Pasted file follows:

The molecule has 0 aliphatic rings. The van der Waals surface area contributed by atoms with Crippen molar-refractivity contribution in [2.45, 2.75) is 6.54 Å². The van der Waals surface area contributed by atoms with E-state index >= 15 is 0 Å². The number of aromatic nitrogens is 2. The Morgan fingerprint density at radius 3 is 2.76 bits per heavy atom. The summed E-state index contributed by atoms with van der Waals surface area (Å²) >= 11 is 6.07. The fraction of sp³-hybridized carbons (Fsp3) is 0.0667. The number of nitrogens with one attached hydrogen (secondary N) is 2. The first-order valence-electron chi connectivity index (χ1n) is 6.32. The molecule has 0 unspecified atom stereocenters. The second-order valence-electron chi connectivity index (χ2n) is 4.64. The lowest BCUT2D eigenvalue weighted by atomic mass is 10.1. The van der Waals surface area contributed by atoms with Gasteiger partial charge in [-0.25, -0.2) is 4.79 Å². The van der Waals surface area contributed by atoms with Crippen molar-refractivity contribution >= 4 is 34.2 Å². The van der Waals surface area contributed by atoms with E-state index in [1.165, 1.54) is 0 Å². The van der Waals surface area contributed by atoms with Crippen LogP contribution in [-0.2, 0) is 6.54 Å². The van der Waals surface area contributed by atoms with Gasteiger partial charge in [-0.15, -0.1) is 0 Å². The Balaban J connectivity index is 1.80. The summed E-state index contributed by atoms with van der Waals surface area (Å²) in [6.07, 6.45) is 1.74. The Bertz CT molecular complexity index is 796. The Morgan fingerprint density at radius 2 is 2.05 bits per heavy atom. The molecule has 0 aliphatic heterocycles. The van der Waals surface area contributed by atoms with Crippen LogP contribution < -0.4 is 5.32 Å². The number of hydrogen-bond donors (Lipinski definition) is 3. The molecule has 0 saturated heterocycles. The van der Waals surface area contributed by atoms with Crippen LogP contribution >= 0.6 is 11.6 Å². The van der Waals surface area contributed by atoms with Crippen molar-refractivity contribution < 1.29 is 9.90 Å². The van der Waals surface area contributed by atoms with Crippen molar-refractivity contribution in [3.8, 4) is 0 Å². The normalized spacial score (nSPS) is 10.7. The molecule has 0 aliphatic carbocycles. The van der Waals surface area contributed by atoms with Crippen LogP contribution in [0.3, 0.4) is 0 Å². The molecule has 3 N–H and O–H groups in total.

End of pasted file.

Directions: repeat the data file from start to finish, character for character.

The molecule has 0 aliphatic rings. The van der Waals surface area contributed by atoms with Crippen molar-refractivity contribution in [2.45, 2.75) is 6.54 Å². The van der Waals surface area contributed by atoms with E-state index >= 15 is 0 Å². The number of aromatic nitrogens is 2. The Morgan fingerprint density at radius 3 is 2.76 bits per heavy atom. The summed E-state index contributed by atoms with van der Waals surface area (Å²) >= 11 is 6.07. The fraction of sp³-hybridized carbons (Fsp3) is 0.0667. The number of nitrogens with one attached hydrogen (secondary N) is 2. The first-order valence-electron chi connectivity index (χ1n) is 6.32. The molecule has 0 unspecified atom stereocenters. The second-order valence-electron chi connectivity index (χ2n) is 4.64. The lowest BCUT2D eigenvalue weighted by atomic mass is 10.1. The van der Waals surface area contributed by atoms with Gasteiger partial charge in [-0.25, -0.2) is 4.79 Å². The van der Waals surface area contributed by atoms with Crippen molar-refractivity contribution >= 4 is 34.2 Å². The van der Waals surface area contributed by atoms with E-state index in [1.165, 1.54) is 0 Å². The van der Waals surface area contributed by atoms with Crippen LogP contribution in [-0.2, 0) is 6.54 Å². The van der Waals surface area contributed by atoms with Gasteiger partial charge in [-0.15, -0.1) is 0 Å². The Balaban J connectivity index is 1.80. The summed E-state index contributed by atoms with van der Waals surface area (Å²) in [6.07, 6.45) is 1.74. The Bertz CT molecular complexity index is 796. The Morgan fingerprint density at radius 2 is 2.05 bits per heavy atom. The molecule has 0 aliphatic heterocycles. The van der Waals surface area contributed by atoms with Crippen LogP contribution < -0.4 is 5.32 Å². The number of hydrogen-bond donors (Lipinski definition) is 3. The molecule has 0 saturated heterocycles. The van der Waals surface area contributed by atoms with Crippen LogP contribution >= 0.6 is 11.6 Å². The van der Waals surface area contributed by atoms with Crippen molar-refractivity contribution < 1.29 is 9.90 Å². The van der Waals surface area contributed by atoms with Crippen molar-refractivity contribution in [3.8, 4) is 0 Å². The normalized spacial score (nSPS) is 10.7. The molecule has 0 aliphatic carbocycles. The van der Waals surface area contributed by atoms with Crippen LogP contribution in [0.3, 0.4) is 0 Å². The molecule has 3 N–H and O–H groups in total.